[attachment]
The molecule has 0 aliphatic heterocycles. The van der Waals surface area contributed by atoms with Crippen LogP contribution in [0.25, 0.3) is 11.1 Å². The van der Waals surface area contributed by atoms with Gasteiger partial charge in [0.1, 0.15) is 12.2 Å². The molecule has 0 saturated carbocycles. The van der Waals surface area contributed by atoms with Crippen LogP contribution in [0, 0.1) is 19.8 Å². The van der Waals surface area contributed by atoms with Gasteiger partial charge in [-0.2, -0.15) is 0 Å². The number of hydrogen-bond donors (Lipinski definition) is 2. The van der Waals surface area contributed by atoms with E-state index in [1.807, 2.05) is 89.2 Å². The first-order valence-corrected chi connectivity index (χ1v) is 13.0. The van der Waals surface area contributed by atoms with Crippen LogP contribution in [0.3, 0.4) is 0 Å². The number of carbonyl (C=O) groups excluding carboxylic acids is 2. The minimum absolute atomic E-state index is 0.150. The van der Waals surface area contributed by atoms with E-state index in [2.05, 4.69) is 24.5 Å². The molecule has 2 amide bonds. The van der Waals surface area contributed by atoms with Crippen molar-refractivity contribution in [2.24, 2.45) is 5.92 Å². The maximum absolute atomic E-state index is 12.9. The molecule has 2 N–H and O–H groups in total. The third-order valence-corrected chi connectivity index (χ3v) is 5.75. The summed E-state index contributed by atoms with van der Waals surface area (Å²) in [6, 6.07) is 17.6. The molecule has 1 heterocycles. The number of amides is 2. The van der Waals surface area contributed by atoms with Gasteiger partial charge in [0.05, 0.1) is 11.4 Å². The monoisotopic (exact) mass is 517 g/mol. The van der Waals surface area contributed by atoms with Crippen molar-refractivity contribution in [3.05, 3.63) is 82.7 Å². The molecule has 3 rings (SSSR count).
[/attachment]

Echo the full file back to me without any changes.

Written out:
The molecule has 0 aliphatic heterocycles. The van der Waals surface area contributed by atoms with Crippen LogP contribution in [0.25, 0.3) is 11.1 Å². The van der Waals surface area contributed by atoms with Gasteiger partial charge in [0.1, 0.15) is 12.2 Å². The molecule has 0 saturated carbocycles. The van der Waals surface area contributed by atoms with Crippen LogP contribution in [0, 0.1) is 19.8 Å². The van der Waals surface area contributed by atoms with Gasteiger partial charge in [-0.2, -0.15) is 0 Å². The number of hydrogen-bond donors (Lipinski definition) is 2. The van der Waals surface area contributed by atoms with E-state index in [1.807, 2.05) is 89.2 Å². The first-order valence-corrected chi connectivity index (χ1v) is 13.0. The van der Waals surface area contributed by atoms with Crippen LogP contribution in [0.3, 0.4) is 0 Å². The number of carbonyl (C=O) groups excluding carboxylic acids is 2. The minimum absolute atomic E-state index is 0.150. The van der Waals surface area contributed by atoms with E-state index in [2.05, 4.69) is 24.5 Å². The molecule has 2 amide bonds. The van der Waals surface area contributed by atoms with Crippen molar-refractivity contribution in [2.24, 2.45) is 5.92 Å². The maximum absolute atomic E-state index is 12.9. The molecule has 2 N–H and O–H groups in total. The third-order valence-corrected chi connectivity index (χ3v) is 5.75. The summed E-state index contributed by atoms with van der Waals surface area (Å²) in [6, 6.07) is 17.6. The molecule has 1 heterocycles. The number of amides is 2. The van der Waals surface area contributed by atoms with Gasteiger partial charge in [0.05, 0.1) is 11.4 Å². The monoisotopic (exact) mass is 517 g/mol. The van der Waals surface area contributed by atoms with Crippen molar-refractivity contribution in [3.05, 3.63) is 82.7 Å². The molecule has 3 rings (SSSR count).